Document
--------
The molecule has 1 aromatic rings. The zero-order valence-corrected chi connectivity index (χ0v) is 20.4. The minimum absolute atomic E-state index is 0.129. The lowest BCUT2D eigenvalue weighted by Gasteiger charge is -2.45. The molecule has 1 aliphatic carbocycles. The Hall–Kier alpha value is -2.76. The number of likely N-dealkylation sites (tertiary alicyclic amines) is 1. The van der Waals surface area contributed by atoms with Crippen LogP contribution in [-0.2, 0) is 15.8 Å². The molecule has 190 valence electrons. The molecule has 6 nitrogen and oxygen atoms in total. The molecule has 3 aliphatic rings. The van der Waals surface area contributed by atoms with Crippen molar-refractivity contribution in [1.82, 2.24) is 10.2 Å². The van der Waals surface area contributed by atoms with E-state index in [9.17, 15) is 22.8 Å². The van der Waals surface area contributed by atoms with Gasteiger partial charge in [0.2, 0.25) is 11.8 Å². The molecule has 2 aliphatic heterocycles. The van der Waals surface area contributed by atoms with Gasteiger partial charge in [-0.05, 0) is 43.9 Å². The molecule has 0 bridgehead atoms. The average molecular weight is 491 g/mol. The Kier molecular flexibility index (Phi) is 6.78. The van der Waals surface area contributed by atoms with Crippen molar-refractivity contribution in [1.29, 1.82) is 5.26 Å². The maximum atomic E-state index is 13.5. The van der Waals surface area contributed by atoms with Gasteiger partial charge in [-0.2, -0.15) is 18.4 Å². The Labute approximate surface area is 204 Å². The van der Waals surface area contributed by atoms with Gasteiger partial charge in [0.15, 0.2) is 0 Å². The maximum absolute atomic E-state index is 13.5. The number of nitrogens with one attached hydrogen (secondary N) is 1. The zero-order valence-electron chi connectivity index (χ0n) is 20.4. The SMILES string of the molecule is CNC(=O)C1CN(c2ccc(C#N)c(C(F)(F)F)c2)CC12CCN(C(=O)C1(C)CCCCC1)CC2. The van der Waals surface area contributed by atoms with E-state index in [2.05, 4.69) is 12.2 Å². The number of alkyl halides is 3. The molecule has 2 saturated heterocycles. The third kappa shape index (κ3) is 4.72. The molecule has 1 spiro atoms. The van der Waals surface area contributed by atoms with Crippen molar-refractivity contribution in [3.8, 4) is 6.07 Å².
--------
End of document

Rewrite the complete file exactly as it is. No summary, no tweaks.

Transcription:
The molecule has 1 aromatic rings. The zero-order valence-corrected chi connectivity index (χ0v) is 20.4. The minimum absolute atomic E-state index is 0.129. The lowest BCUT2D eigenvalue weighted by Gasteiger charge is -2.45. The molecule has 1 aliphatic carbocycles. The Hall–Kier alpha value is -2.76. The number of likely N-dealkylation sites (tertiary alicyclic amines) is 1. The van der Waals surface area contributed by atoms with Crippen LogP contribution in [-0.2, 0) is 15.8 Å². The molecule has 190 valence electrons. The molecule has 6 nitrogen and oxygen atoms in total. The molecule has 3 aliphatic rings. The van der Waals surface area contributed by atoms with Crippen molar-refractivity contribution in [1.82, 2.24) is 10.2 Å². The van der Waals surface area contributed by atoms with E-state index in [9.17, 15) is 22.8 Å². The van der Waals surface area contributed by atoms with Gasteiger partial charge in [0.2, 0.25) is 11.8 Å². The molecule has 2 aliphatic heterocycles. The van der Waals surface area contributed by atoms with Gasteiger partial charge in [-0.05, 0) is 43.9 Å². The molecule has 0 bridgehead atoms. The average molecular weight is 491 g/mol. The Kier molecular flexibility index (Phi) is 6.78. The van der Waals surface area contributed by atoms with Crippen molar-refractivity contribution in [1.29, 1.82) is 5.26 Å². The maximum atomic E-state index is 13.5. The van der Waals surface area contributed by atoms with Gasteiger partial charge in [-0.2, -0.15) is 18.4 Å². The Labute approximate surface area is 204 Å². The van der Waals surface area contributed by atoms with Gasteiger partial charge in [0.15, 0.2) is 0 Å². The maximum absolute atomic E-state index is 13.5. The number of nitrogens with one attached hydrogen (secondary N) is 1. The zero-order valence-electron chi connectivity index (χ0n) is 20.4. The SMILES string of the molecule is CNC(=O)C1CN(c2ccc(C#N)c(C(F)(F)F)c2)CC12CCN(C(=O)C1(C)CCCCC1)CC2. The van der Waals surface area contributed by atoms with E-state index in [2.05, 4.69) is 12.2 Å². The number of alkyl halides is 3. The molecule has 2 saturated heterocycles. The third kappa shape index (κ3) is 4.72. The molecule has 1 spiro atoms. The van der Waals surface area contributed by atoms with Crippen molar-refractivity contribution in [3.8, 4) is 6.07 Å².